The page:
By Jennigay Coetzer

When being interviewed by the media, spokespeople should have some key statistics up their sleeve to support their viewpoints. Journalists love statistics, because they give them and their target audiences a reference point or measure, for example by which to judge the importance and credibility of what the spokesperson is saying.

When I am running media training workshops with three to seven spokespeople, I always ask them what statistic comes to mind when I say the word “most,” and I sometimes get a different answer from each of them, ranging anywhere from 51% to 99%. Interestingly, many people think “majority” and “most” are interchangeable – it’s all about perception.

If a spokesperson makes a vague comment like “Most companies are moving in this direction……” the audience will interpret it in their own way. Meanwhile, the spokesperson had a definite statistic in his mind as to what he meant by “most,” but he omitted to share it, and clarity was lost.

There are plenty of statistics available today on just about every topic one can think of, and the number of analysts that provide them are increasing. In the media training workshops I run, I always suggest it is a good idea to look at several analysts figures and views on each specific point, because they often vary from one to another, and it is important to weigh this up.

There is nothing wrong with saying during a media interview that market statistics on the point in question vary from one analyst to another and give the range of figures. After all, the objective is to be seen as an authority on the topic being discussed. On the other hand spokespeople working for multinationals should be able to gather statistics from their company’s global information base.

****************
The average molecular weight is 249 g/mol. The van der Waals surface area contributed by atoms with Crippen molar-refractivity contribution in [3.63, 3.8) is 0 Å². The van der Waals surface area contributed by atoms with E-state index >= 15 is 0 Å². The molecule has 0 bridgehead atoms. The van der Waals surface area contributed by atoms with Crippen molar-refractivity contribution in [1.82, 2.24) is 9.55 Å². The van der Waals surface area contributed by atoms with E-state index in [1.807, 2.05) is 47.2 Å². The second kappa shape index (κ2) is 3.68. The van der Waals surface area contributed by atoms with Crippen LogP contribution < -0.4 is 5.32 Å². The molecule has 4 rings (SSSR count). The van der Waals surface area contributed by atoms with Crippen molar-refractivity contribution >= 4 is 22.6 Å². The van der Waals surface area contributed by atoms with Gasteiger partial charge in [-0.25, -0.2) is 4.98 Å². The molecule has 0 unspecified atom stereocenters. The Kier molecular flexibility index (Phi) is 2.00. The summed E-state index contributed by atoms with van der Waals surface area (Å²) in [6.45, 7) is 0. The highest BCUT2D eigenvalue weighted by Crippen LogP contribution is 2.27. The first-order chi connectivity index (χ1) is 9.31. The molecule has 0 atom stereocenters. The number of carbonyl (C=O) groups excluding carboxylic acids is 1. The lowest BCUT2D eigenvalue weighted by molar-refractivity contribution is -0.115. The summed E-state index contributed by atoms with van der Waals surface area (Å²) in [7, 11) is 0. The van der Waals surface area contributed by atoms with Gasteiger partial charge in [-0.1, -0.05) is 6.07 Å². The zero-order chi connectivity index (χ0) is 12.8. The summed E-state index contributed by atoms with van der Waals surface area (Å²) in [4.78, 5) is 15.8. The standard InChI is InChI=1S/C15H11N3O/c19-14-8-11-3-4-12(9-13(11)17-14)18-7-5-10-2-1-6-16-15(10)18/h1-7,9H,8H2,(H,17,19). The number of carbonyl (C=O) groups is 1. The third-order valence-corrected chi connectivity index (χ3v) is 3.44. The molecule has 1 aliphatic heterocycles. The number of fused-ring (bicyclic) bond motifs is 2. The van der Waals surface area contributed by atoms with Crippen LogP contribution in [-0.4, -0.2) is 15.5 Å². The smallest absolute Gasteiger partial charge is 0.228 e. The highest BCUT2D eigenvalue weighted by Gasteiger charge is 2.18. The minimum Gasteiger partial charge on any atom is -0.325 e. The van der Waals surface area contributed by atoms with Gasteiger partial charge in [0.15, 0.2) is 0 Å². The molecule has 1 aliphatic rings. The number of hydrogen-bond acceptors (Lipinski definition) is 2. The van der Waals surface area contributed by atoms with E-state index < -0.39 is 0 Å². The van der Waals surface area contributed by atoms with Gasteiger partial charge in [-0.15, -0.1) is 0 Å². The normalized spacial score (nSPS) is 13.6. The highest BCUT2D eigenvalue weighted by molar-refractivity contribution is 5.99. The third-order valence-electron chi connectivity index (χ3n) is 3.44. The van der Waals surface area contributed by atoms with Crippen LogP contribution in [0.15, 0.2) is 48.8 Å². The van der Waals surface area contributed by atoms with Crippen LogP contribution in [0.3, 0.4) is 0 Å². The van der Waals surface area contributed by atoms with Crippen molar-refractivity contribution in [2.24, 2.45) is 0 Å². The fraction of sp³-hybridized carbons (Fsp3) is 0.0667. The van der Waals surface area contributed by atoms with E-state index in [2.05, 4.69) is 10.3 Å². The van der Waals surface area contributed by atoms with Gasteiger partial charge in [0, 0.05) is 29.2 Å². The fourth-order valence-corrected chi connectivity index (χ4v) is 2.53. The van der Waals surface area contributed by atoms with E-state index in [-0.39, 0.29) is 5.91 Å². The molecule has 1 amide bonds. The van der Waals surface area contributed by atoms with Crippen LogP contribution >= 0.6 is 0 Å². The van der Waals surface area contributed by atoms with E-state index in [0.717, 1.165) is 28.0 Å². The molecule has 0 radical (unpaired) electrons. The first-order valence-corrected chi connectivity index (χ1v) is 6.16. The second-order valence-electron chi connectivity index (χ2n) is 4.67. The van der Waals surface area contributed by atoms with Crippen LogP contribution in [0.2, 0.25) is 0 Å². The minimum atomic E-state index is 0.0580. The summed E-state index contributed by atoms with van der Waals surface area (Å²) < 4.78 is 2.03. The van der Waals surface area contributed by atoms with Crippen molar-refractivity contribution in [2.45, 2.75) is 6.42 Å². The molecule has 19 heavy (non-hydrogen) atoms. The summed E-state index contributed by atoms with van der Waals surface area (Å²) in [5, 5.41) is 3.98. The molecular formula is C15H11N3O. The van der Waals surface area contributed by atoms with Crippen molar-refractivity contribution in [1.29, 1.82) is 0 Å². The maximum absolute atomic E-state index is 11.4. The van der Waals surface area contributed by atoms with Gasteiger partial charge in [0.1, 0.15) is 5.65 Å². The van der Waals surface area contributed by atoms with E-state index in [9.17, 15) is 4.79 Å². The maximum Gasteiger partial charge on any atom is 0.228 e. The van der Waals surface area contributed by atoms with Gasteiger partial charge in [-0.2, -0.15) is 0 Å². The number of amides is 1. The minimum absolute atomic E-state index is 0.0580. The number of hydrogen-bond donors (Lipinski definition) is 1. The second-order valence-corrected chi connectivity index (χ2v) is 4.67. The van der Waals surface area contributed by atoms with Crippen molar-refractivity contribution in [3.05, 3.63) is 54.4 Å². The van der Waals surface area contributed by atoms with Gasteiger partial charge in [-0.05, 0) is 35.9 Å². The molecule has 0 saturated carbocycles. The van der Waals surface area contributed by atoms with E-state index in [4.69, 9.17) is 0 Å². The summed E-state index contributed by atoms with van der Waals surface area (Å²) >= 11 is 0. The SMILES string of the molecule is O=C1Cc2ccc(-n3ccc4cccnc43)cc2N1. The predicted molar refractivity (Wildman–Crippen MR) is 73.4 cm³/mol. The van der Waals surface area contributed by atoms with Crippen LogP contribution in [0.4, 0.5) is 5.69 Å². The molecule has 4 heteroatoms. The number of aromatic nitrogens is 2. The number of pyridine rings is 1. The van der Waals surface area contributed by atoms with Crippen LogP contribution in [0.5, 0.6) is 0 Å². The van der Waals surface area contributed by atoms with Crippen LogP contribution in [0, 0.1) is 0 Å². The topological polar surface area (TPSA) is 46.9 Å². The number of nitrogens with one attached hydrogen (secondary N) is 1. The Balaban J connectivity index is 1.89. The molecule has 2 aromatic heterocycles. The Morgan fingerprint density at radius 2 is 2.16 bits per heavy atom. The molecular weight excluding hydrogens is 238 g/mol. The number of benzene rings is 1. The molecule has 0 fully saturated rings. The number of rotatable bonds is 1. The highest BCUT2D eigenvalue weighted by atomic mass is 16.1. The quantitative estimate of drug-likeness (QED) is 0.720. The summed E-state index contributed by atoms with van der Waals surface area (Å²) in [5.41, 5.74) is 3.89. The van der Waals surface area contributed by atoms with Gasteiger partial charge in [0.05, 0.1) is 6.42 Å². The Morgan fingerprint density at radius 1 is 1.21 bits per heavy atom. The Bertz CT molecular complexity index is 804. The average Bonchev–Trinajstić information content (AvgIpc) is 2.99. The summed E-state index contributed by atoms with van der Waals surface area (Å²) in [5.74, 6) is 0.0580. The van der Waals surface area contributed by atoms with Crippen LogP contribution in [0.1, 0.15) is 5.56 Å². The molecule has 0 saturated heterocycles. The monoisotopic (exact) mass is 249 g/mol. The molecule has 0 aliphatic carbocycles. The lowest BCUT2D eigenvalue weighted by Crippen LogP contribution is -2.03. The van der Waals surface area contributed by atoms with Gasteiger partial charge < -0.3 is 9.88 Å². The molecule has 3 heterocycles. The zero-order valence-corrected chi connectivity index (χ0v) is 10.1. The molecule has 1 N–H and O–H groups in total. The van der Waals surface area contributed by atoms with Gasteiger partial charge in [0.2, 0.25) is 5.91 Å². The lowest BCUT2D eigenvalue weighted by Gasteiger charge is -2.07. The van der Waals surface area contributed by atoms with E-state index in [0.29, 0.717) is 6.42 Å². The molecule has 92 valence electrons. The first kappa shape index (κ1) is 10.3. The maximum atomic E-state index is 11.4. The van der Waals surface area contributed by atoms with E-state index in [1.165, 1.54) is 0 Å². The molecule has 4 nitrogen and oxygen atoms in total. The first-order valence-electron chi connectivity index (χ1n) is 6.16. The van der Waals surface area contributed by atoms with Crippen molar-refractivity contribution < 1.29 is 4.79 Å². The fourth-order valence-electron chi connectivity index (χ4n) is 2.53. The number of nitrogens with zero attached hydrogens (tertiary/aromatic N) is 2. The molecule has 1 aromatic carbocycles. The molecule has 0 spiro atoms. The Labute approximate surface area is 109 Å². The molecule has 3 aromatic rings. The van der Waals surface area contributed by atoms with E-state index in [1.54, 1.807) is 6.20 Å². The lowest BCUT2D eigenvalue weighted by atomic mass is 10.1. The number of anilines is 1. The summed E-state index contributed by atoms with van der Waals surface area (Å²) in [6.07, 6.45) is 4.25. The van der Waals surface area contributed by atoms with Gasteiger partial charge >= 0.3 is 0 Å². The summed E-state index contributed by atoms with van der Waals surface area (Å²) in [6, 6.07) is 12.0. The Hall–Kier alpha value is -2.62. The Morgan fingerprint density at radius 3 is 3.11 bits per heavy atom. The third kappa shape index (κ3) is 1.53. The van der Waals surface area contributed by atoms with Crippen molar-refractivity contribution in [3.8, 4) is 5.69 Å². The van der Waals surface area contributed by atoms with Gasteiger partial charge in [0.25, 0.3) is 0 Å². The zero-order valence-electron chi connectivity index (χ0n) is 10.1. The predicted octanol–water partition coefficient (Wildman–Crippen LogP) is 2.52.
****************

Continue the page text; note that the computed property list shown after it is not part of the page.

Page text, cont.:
I have found when interviewing spokespeople for articles I am writing or during media training sessions that a lot of spokespeople have little confidence in their own ability to quantify their statements. When prompted to do so, they will often say, “There are no local statistics on this,” or will regurgitate figures provided by their favourite local research company.

Company spokespeople should be able to gather local statistics from their own customer base, but when I suggest this in media training workshops the attendees often see this as a massive task they don’t have time to tackle. But if 7 out of a sample of ten customers are making similar business decisions or facing the same issues, or looking for the same type of opportunities, this will provide a useful statistic, even if the spokesperson qualifies the figure he or she gives the journalist as an estimate.

While statistics are important, spokespeople will gain even more credibility if they can discuss the underlying messages in the figures they are providing. For example, what does this statistic say about what is happening in the market? What are the market influences driving the growth or causing the decline in the figures over the past few years?

Why are these figures significant? Given these statistics, what is likely to happen in the future? If spokespeople can discuss the how? when? why? what, who? behind the statistics, and keep feeding their knowledge base with the latest trends and figures they will provide more value in a media interview.

The more value they provide the more sort-after they will be by the media and the more recognition they will receive for themselves and their companies.

Jennigay Coetzer is a freelance business and technology journalist and is author of A Perfect Press Release – or Not?, a guide to writing press releases. She also runs media spokesperson training workshops and one-on-one sessions, and article writing skills courses. Other spokesperson and writing tips can be found on her website: http://www.jennigay.co.za Articles containing writing tips and media spokesperson tips can also be found on her website.

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